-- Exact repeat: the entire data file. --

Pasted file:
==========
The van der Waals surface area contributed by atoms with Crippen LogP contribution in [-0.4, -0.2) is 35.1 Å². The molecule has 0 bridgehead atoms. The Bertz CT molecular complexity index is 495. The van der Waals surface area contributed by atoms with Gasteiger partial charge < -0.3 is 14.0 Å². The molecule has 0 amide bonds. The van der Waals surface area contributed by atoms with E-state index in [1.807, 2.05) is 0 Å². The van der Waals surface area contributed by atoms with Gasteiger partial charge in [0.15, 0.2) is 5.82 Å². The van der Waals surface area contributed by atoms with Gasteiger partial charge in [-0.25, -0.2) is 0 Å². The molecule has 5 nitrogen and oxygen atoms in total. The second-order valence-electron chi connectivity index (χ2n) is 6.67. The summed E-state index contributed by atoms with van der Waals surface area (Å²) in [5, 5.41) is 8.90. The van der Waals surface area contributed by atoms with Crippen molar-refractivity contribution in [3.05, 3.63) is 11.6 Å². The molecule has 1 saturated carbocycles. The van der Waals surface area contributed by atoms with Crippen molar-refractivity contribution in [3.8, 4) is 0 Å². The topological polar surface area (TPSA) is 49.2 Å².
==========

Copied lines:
The van der Waals surface area contributed by atoms with Crippen LogP contribution in [-0.4, -0.2) is 35.1 Å². The molecule has 0 bridgehead atoms. The Bertz CT molecular complexity index is 495. The van der Waals surface area contributed by atoms with Gasteiger partial charge < -0.3 is 14.0 Å². The molecule has 0 amide bonds. The van der Waals surface area contributed by atoms with E-state index in [1.807, 2.05) is 0 Å². The van der Waals surface area contributed by atoms with Gasteiger partial charge in [0.15, 0.2) is 5.82 Å². The van der Waals surface area contributed by atoms with Gasteiger partial charge in [-0.25, -0.2) is 0 Å². The molecule has 5 nitrogen and oxygen atoms in total. The second-order valence-electron chi connectivity index (χ2n) is 6.67. The summed E-state index contributed by atoms with van der Waals surface area (Å²) in [5, 5.41) is 8.90. The van der Waals surface area contributed by atoms with Crippen molar-refractivity contribution in [3.05, 3.63) is 11.6 Å². The molecule has 1 saturated carbocycles. The van der Waals surface area contributed by atoms with Crippen molar-refractivity contribution in [3.8, 4) is 0 Å². The topological polar surface area (TPSA) is 49.2 Å².